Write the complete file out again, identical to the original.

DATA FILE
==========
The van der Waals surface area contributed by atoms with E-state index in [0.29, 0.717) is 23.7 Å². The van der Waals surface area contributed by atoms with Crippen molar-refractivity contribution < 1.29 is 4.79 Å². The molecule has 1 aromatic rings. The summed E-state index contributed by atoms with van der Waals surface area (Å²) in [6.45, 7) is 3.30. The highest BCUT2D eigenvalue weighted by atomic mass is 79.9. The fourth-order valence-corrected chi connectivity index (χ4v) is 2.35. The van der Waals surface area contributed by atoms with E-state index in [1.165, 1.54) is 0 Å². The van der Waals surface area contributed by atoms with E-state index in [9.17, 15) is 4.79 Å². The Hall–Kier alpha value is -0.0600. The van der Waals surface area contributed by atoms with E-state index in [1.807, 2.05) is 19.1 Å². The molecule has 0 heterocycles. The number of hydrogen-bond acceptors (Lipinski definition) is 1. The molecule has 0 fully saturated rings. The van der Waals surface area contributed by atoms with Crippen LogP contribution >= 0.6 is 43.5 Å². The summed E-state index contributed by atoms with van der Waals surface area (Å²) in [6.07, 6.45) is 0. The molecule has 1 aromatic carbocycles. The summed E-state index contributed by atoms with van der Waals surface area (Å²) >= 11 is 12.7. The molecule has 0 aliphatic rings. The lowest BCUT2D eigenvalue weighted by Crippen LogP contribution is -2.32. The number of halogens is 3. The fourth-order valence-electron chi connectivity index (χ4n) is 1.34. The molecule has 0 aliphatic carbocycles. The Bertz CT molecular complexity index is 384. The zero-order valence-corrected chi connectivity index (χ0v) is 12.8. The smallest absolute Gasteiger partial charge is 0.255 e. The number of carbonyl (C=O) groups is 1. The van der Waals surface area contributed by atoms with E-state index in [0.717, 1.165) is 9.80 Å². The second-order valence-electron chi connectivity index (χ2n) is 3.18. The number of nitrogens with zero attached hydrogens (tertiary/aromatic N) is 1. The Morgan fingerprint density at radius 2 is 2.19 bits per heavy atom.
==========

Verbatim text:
The van der Waals surface area contributed by atoms with E-state index in [0.29, 0.717) is 23.7 Å². The van der Waals surface area contributed by atoms with Crippen molar-refractivity contribution < 1.29 is 4.79 Å². The molecule has 1 aromatic rings. The summed E-state index contributed by atoms with van der Waals surface area (Å²) in [6.45, 7) is 3.30. The highest BCUT2D eigenvalue weighted by atomic mass is 79.9. The fourth-order valence-corrected chi connectivity index (χ4v) is 2.35. The van der Waals surface area contributed by atoms with E-state index in [1.165, 1.54) is 0 Å². The van der Waals surface area contributed by atoms with E-state index in [9.17, 15) is 4.79 Å². The Hall–Kier alpha value is -0.0600. The van der Waals surface area contributed by atoms with E-state index in [1.807, 2.05) is 19.1 Å². The molecule has 0 heterocycles. The number of hydrogen-bond acceptors (Lipinski definition) is 1. The molecule has 0 fully saturated rings. The van der Waals surface area contributed by atoms with Crippen LogP contribution >= 0.6 is 43.5 Å². The summed E-state index contributed by atoms with van der Waals surface area (Å²) in [6.07, 6.45) is 0. The molecule has 1 aromatic carbocycles. The summed E-state index contributed by atoms with van der Waals surface area (Å²) >= 11 is 12.7. The molecule has 0 aliphatic rings. The lowest BCUT2D eigenvalue weighted by Crippen LogP contribution is -2.32. The number of halogens is 3. The fourth-order valence-electron chi connectivity index (χ4n) is 1.34. The molecule has 0 aliphatic carbocycles. The Bertz CT molecular complexity index is 384. The zero-order valence-corrected chi connectivity index (χ0v) is 12.8. The smallest absolute Gasteiger partial charge is 0.255 e. The number of carbonyl (C=O) groups is 1. The van der Waals surface area contributed by atoms with E-state index in [0.717, 1.165) is 9.80 Å². The second-order valence-electron chi connectivity index (χ2n) is 3.18. The number of nitrogens with zero attached hydrogens (tertiary/aromatic N) is 1. The Morgan fingerprint density at radius 2 is 2.19 bits per heavy atom.